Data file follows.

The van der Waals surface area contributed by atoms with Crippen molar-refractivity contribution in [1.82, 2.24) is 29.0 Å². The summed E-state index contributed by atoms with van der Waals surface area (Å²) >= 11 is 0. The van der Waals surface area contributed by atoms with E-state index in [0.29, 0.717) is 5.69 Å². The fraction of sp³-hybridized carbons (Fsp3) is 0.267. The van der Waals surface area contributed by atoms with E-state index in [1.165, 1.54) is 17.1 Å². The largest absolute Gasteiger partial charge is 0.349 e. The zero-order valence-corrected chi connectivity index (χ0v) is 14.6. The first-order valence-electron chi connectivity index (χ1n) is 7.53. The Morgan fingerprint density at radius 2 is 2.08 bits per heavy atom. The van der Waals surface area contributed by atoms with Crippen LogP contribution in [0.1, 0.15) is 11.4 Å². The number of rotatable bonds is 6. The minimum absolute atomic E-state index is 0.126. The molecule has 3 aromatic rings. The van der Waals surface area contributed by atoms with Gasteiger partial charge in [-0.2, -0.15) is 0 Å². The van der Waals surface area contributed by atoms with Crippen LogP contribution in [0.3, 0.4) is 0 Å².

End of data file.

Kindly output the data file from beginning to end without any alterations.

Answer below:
The van der Waals surface area contributed by atoms with Crippen molar-refractivity contribution in [1.82, 2.24) is 29.0 Å². The summed E-state index contributed by atoms with van der Waals surface area (Å²) >= 11 is 0. The van der Waals surface area contributed by atoms with E-state index in [0.29, 0.717) is 5.69 Å². The fraction of sp³-hybridized carbons (Fsp3) is 0.267. The van der Waals surface area contributed by atoms with E-state index in [1.165, 1.54) is 17.1 Å². The largest absolute Gasteiger partial charge is 0.349 e. The zero-order valence-corrected chi connectivity index (χ0v) is 14.6. The first-order valence-electron chi connectivity index (χ1n) is 7.53. The Morgan fingerprint density at radius 2 is 2.08 bits per heavy atom. The van der Waals surface area contributed by atoms with Crippen LogP contribution in [0.1, 0.15) is 11.4 Å². The number of rotatable bonds is 6. The minimum absolute atomic E-state index is 0.126. The molecule has 3 aromatic rings. The van der Waals surface area contributed by atoms with Gasteiger partial charge in [-0.2, -0.15) is 0 Å². The van der Waals surface area contributed by atoms with Crippen LogP contribution in [0.3, 0.4) is 0 Å².